Action Comics #1 gave us rowdy, unruly teenage Superman, a crusader for Truth, Justice and the American Way who hadn’t yet managed to learn how to temper his passions with diplomacy. And it was fascinating. Six issues into the series, and Morrison and his creative team are still finding new ways to look at the younger Superman, whether its in the simple, touching back-up feature by Sholly Fisch or in the main adventure, which finds us following an older, wiser Superman as he faces a threat to his past selves. And while neither story is perfect in this particularly-weak issue of Action Comics, I still find myself enjoying and even recommending t he book for its shameless sense of fun and the rock-solid grasp it has of its main character.
Grant Morrison’s main story, “When Superman Learned To Fly”, is a sprawling, unfocused sci-fi adventure that features a few of Morrison’s trademark bizzarities, including time travel, tesseract space, and a hiding place for Superman’s villains that has to be seen to be believed. But, despite the seemingly haphazard plotting – which includes multiple showdowns with an uninteresting amorphous blob character – and my utter apathy towards the Legion of Super-Heroes, I ended up enjoying the story. The ideas presented were neat, sure, and it was a mostly satisfying conclusion to last month’s cliffhanger, but for me, the real selling point was the warmth, maybe even the joy, in its conclusion. Like the last issue, it was an interesting diversion from the story that had been building for the first few issues, but, on its own, it wasn’t as addictive as the series’ best installments.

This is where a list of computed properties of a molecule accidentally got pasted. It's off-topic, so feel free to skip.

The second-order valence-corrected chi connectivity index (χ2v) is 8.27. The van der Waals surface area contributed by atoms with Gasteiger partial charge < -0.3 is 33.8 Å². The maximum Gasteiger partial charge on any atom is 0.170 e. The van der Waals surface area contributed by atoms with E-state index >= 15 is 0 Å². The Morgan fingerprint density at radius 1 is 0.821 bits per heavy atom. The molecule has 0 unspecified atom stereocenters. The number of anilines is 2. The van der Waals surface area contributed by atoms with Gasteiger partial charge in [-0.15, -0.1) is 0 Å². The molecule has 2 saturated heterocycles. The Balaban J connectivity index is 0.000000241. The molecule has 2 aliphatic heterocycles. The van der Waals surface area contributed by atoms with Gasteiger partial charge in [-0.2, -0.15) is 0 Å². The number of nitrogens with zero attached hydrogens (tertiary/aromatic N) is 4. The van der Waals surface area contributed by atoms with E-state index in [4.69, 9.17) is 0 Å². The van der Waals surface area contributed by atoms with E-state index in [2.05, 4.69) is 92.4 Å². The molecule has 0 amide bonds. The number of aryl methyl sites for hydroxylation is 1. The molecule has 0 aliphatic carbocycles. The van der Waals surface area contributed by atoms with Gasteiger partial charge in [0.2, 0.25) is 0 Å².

The back-ups continue to mine Clark’s past for smaller, untold slice-of-life stories, vignettes about Smallville and Clark’s life there before Metropolis. Last issue followed John and Martha Kent as they first tried to get pregnant and then attempted to adopt before… well, you know how that story ends. Sholly Fisch’s back-up in this issue jumps ahead a good few years to find Clark on his way off to college. He tours his house one last time, remembering brief snippets of conversation he had with them, and with friends Pete and Lana. It’s a simple story, but it’s sweet, the sort of thing you don’t see in many superhero stories. Artist Chrisscross does a good job capturing some of the gawky awkwardness of teenage Clark, and the small transitions he went through as he aged, while colorist Jose Villarrubia use of warm, muted colors to give the nostalgic tone of the piece a more tangible vibe may be obvious, but it’s still effective and well-handled.
Action Comics still hasn’t taken the leap from ‘good’ (or even ‘very good’) to ‘great’ just yet, and maybe it never will. But while I wouldn’t list it as a must-read title, I do think it’s doing some pretty fascinating things with the Superman mythos, tackling a decades-long character in interesting, novel and unpredictable ways. It seems like an ideal book for people who never really ‘got’ Superman (though, even in that regard, it can’t match the revered All-Star Superman). By looking at the past, both in Superman’s early adventures and home life and in a storytelling style that feels cribbed straight from the golden age of comics, Morrison and his creative team have found a way to present America’s classic superhero in a fresh light. Despite being the weakest issue of the series to date, Action Comics #6 has a lot to recommend it.